FOM: determinate truth values, coherent pragmatism JoeShipman at
Sun Sep 17 21:04:47 EDT 2000

In a message dated 9/6/00 10:37:02 AM Eastern Daylight Time, 
steel at writes:

<<  It would be most useful to have a broadest point of view about sets
 accepted by all. If different points of view arise, it will be of
 immediate practical importance to put them together appropriately, so that
 we can continue to use each other's work. I think set theorists are
 engaged in uncovering such a broadest point of view, and deciding the CH
 is the next fundamental problem along this (never-ending) road. (The
 existence of a real valued measure, which is a statement of 4th order
 arithmetic, is significantly further off.) 

Well, if you decide CH positively, you decide the existence of a real-valued 
measure negatively.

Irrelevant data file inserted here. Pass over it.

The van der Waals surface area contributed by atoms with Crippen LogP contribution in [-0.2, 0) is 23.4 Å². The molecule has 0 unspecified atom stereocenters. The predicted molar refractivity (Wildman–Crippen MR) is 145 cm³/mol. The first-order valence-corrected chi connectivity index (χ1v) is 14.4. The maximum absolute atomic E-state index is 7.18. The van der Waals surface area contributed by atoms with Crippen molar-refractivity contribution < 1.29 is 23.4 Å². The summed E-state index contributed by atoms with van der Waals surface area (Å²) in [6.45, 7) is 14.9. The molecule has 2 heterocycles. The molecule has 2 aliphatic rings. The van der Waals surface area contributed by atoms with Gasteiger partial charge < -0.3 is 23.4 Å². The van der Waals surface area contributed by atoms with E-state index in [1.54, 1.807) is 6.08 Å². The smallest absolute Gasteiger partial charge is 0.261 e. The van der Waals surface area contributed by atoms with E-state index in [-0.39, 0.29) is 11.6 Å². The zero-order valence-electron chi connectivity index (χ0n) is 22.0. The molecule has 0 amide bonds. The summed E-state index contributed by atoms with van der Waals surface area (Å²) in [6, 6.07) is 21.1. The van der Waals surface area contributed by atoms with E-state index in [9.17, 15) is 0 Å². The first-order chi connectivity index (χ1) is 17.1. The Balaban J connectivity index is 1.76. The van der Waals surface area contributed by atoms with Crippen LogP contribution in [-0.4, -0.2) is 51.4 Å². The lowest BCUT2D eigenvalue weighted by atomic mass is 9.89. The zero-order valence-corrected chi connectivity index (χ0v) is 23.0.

Harvey made the excellent point that propositions with plausible alternatives 
are in a very different class than axioms whose negation doesn't get you 
anywhere.  Thus "a measurable cardinal exists" is a very different animal 
from "a measurable cardinal is consistent" because V=L is a coherent 
alternative to the former but no plausible view of sets seems to contradict 
the latter.  It seems to me that when considering CH vs RVM, which are real 
alternatives to each other and can't both be true, it won't be enough to seek 
a "broadest point of view".

I repeat my earlier question from my post of September 1:

I have certainly not seen any satisfactory arguments from set theorists why 
axiom of an atomless measure on the continuum is FALSE; though I have seen 
arguments that alternatives to this axiom (such as Martin's axiom) are 
USEFUL, I have not seen any to persuade me that those alternatives are "true".

Can any set theorists reading this who take a realist view and are of the 
opinion that the "atomless measure" axiom is actually false (rather than 
unprofitable to study) please explain the reasons for this opinion?

-- Joe Shipman

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